The U.S. Commerce Department, in a ruling on Nov. 24, said four Chinese TV makers were pricing color TVs in the U.S. at less than fair value.
It announced anti-dumping duties of 28 to 46 percent on imported TVs from China. Importers from China will post cash deposits or bonds pending announcement of final anti-dumping duties in April, a Commerce Department statement said.
The dumping finding was made against Chinese TV makers TCL, Sichuan Changhong Electronic Co., Shenzhen Konka Group Co. Ltd., and Xiamen Overseas Chinese Electronic Co. Ltd.
U.S.-based TV maker Five Rivers Electronic Innovations LLC and two labor groups made a similar complaint against Malaysian TV makers, but the Commerce Department did not rule against those firms. Five Rivers and the unions said that between the years 2000 and 2002, U.S. color TV imports from China and Malaysia had leapt from 209,887 units to 2.65 million.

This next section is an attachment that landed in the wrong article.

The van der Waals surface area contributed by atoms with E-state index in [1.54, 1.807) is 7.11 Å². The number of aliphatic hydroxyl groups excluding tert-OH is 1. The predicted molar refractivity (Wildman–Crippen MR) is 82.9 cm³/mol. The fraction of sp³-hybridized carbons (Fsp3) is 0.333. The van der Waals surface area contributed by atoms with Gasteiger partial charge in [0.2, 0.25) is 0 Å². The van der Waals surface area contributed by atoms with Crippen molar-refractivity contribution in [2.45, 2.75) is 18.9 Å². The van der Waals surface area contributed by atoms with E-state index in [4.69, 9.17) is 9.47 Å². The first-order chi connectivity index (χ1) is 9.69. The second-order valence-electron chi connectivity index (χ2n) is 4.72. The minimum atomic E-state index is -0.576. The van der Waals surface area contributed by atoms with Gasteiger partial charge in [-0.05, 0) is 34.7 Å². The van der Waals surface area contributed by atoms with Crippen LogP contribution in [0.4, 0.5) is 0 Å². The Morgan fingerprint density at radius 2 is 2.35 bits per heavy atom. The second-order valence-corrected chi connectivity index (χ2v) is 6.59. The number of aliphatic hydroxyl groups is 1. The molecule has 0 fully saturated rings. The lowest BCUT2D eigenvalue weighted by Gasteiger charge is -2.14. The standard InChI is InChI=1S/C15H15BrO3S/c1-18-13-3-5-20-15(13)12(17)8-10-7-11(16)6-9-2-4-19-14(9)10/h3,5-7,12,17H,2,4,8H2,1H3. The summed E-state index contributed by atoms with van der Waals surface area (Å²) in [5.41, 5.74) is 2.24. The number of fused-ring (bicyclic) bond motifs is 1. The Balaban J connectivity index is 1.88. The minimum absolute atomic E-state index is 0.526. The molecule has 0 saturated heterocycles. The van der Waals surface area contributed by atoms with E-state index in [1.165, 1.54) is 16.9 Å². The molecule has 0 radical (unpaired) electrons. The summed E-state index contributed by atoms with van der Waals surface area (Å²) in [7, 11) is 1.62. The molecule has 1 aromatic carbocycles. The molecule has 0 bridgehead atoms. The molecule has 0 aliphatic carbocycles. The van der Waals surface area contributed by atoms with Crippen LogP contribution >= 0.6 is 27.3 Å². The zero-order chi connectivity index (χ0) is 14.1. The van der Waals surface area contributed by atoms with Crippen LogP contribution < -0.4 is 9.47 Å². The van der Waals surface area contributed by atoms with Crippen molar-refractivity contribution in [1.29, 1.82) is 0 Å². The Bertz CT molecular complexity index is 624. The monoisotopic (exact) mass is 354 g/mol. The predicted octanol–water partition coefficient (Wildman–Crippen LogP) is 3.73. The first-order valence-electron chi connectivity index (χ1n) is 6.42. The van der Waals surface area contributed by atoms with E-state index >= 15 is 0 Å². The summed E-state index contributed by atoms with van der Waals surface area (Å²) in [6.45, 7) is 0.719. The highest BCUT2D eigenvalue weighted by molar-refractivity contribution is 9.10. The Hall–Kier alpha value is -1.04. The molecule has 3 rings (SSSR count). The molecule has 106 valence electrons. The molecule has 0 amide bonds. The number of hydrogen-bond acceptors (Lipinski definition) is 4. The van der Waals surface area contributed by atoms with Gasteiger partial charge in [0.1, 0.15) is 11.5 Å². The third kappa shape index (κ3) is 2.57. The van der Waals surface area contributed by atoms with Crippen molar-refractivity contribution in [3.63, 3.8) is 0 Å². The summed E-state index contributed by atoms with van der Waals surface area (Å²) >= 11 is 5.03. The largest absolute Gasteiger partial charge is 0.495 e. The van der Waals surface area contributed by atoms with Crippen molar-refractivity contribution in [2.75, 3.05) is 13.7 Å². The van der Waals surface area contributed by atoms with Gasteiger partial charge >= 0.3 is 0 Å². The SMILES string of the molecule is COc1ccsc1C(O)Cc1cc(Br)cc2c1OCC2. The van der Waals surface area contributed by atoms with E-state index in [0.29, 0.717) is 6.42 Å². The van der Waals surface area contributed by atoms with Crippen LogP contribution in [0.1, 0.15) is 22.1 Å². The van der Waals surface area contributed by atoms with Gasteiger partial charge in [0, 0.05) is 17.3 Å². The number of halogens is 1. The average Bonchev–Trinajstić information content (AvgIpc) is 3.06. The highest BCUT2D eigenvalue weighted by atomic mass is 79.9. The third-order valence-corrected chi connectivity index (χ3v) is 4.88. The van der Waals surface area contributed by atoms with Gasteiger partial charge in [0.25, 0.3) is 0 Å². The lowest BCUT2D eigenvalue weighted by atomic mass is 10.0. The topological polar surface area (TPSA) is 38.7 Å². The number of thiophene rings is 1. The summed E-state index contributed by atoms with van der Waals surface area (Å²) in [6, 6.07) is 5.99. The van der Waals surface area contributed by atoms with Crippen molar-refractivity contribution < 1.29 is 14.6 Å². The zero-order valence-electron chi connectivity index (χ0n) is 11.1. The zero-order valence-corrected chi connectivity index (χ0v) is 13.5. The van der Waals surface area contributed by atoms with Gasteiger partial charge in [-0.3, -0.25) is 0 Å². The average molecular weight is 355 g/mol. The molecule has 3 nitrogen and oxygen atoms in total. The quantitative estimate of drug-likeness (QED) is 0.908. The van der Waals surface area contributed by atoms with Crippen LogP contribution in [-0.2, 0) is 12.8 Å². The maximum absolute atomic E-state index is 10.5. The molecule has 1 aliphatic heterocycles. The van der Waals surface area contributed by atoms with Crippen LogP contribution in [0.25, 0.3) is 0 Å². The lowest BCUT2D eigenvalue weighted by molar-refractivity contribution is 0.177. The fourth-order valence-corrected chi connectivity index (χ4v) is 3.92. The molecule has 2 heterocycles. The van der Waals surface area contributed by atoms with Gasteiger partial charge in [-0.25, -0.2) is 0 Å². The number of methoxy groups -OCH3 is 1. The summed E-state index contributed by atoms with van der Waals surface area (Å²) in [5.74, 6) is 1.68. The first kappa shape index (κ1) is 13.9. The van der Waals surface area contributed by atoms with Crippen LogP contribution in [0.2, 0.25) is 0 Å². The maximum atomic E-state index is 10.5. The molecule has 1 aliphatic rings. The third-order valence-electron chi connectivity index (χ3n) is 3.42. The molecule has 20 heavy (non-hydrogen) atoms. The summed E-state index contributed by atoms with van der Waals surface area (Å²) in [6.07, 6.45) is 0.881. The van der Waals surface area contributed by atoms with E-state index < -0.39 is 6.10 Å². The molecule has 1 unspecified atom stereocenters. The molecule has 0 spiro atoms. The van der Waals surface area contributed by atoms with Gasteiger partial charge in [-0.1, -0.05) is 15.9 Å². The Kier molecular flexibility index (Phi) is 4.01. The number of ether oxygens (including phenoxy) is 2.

"Dumping can seriously injure or destroy an entire industry," Tom Hopson, president of Five Rivers, said in a statement. "U.S. workers lose jobs when employers are forced to compete with unfair imports, which pressure U.S. manufacturers to lower prices in what is typically a futile attempt to maintain market share," he added. (Reuters)
Back to Breaking News